When MIPS first debuted, its interior liner was big, and it added quite a bit of weight. Over the past few years, that yellow liner has slimmed down or even disappeared behind padding or inside the EPS foam shell.
In that same time, several helmet brands have introduced their own versions of rotational impact protection. Leatt has their Turbines, Kali has their LDL inserts and the much more affordable cushioning layer on their Pace helmet, and POC debuted their SPIN system. And Specialized recently filed for a patent on a pad-based slip system to accomplish the same thing.
All of those were similar in that they used a soft, squishy elastomer or gel in various shapes to allow the helmet to twist around your head slightly during an impact.
The idea, in case you’ve ignored all of the marketing hype, is that helmets are good at perpendicular, linear impacts, but most crashes involve your head grazing the ground and sliding, which can yank the helmet (and your head) in a rotational plane. Which can hurt your brain. Which is bad. MIPS and its competitors aimed to reduce the speed and suddenness of that rotation. And that’s the whole goal of any bicycle helmet, to slow the impact and reduce the forces that make it to your brain.
Will MIPS get a new design in the future?
The iterations of MIPS we’ve seen have all been just that; iterations on the same concept of a sliding liner between you and your helmet’s outer shell.
Now, POC and MIPS have announced a partnership to develop new rotational-impact protection designs, which should make their way to POC’s 2021 helmets. It’s not the first time MIPS has explored different methods, but it is the first to specify actual products and a timeline for introduction. From the press release:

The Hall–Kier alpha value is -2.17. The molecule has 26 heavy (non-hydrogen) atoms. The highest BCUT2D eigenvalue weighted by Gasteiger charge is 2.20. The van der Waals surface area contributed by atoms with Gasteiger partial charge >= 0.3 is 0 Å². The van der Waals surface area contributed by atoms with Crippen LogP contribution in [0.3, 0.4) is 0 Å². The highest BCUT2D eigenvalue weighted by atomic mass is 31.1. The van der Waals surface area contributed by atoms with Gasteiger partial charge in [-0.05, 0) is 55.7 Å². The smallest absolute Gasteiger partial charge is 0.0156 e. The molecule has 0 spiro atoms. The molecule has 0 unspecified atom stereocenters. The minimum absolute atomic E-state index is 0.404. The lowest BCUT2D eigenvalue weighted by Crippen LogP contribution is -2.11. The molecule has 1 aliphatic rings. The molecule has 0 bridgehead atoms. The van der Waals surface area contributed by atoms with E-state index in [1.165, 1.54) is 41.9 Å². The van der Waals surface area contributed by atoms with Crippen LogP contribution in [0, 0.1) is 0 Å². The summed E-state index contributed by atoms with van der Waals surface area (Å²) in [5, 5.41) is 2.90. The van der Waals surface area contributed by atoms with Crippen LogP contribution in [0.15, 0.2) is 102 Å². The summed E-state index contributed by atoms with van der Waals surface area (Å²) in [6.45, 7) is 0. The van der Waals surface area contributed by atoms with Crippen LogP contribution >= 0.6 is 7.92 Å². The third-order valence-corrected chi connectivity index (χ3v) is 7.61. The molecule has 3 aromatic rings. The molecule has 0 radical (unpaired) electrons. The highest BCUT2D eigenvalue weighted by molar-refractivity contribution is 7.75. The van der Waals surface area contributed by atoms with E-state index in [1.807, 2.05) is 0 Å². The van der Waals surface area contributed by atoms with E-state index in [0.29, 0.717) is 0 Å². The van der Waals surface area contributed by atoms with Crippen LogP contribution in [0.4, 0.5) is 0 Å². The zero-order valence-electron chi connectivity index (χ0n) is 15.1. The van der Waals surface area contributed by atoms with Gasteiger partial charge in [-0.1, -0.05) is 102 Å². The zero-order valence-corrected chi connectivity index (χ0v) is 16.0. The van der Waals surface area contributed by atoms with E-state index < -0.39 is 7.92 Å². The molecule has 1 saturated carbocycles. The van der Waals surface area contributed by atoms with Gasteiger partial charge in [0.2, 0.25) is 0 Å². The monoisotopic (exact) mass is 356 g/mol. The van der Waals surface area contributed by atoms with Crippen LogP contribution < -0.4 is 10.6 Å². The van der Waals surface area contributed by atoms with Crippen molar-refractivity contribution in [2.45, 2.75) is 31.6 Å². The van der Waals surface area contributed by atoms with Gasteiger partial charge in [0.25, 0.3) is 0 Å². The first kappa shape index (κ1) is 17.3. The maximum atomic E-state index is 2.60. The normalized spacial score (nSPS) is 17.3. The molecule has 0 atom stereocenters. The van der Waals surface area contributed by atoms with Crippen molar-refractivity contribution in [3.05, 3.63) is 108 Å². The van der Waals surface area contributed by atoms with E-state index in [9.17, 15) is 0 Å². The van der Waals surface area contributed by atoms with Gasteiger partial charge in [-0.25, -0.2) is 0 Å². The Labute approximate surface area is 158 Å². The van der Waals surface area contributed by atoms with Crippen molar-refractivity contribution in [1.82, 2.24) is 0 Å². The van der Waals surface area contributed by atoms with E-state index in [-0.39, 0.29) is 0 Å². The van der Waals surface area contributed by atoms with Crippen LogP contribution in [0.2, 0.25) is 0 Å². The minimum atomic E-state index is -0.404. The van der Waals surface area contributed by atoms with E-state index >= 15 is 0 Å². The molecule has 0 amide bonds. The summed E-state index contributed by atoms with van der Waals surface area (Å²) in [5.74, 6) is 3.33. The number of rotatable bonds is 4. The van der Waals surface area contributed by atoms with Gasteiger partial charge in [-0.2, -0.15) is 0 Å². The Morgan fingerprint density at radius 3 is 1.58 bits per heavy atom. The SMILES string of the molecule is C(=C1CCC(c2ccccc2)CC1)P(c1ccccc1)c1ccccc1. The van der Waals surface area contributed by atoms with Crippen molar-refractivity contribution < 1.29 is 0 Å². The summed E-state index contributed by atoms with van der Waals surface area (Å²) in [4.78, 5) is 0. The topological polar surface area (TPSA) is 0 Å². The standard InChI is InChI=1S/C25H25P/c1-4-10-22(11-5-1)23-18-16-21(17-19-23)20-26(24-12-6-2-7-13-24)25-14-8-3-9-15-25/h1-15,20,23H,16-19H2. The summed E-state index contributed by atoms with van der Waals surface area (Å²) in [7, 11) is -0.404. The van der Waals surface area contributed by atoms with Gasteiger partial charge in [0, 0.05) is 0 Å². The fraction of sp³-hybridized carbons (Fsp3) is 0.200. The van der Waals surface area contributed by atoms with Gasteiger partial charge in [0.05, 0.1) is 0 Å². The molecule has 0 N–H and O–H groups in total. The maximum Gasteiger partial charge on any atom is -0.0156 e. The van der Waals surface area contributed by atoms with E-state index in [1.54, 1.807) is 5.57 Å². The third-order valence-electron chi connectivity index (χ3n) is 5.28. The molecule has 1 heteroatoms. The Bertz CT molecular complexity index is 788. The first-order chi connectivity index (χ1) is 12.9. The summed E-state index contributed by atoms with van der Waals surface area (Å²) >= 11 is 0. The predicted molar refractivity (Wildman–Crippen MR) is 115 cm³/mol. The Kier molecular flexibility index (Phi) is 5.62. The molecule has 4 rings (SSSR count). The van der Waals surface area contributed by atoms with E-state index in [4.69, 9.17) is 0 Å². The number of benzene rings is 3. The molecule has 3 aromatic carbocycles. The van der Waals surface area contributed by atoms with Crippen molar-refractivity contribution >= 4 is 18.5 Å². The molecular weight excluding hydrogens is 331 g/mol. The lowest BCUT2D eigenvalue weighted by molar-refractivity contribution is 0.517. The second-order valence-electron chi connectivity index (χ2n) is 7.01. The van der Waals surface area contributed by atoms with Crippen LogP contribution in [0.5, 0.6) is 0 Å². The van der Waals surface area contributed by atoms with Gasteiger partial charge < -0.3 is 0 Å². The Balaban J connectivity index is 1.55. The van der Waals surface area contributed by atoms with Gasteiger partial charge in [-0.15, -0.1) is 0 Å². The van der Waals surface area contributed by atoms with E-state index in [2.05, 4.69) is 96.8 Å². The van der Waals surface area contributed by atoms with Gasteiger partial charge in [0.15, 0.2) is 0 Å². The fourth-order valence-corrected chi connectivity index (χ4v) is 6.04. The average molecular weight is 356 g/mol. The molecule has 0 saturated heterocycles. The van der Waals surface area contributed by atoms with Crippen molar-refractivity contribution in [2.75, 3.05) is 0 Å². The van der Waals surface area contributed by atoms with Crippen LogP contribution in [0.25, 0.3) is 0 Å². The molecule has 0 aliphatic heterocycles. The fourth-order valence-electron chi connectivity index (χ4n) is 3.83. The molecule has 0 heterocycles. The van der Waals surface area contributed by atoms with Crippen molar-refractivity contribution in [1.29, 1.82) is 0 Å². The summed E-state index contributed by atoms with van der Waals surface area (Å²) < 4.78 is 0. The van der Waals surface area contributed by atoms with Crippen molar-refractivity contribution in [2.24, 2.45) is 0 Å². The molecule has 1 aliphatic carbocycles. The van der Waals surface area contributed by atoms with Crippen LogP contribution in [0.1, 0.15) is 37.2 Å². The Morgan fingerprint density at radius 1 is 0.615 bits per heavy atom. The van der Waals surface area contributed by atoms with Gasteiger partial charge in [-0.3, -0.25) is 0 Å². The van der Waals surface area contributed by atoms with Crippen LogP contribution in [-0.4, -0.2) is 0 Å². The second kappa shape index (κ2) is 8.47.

“In addition, POC and MIPS engineers will work together with the best of their ideas and innovations to develop new rotational impact solutions which will feature in a number of POC helmets to be released in 2021. These will follow on from the (kids’) POCito Crane in 2020, with an objective to enhance comfort, ventilation and rotational impact protection. As part of the new partnership SPIN, POC’s silicone pad technology system, will be phased out and replaced by MIPS solutions in the majority of its helmets in the future.
“Ensuring that rotational impact protection, one essential ingredient in a helmet, benefits from focused time and resource is an important consideration. By working with a leader in the field the collaboration also supports POC’s desire to focus on other safety innovations through its Whole helmet concept™ which focusses on developing enhanced safety as a system, where every material and innovation in a helmet works seamlessly together to protect before, during and after an accident.”
The “whole helmet” concept leads us to believe there’ll be much more integration of design (like MIPS Spherical) as opposed to a liner retrofitted to existing helmet shells. Which begs the question not just whether it’ll be better, but what that’ll do to the price. Early MIPS helmets added a healthy premium to the price, but that quickly dropped to about a $30-40 upcharge. And many MIPS helmets now sit under $100 retail, with some competing systems able to bring those down to $60.
You can read the full press release here.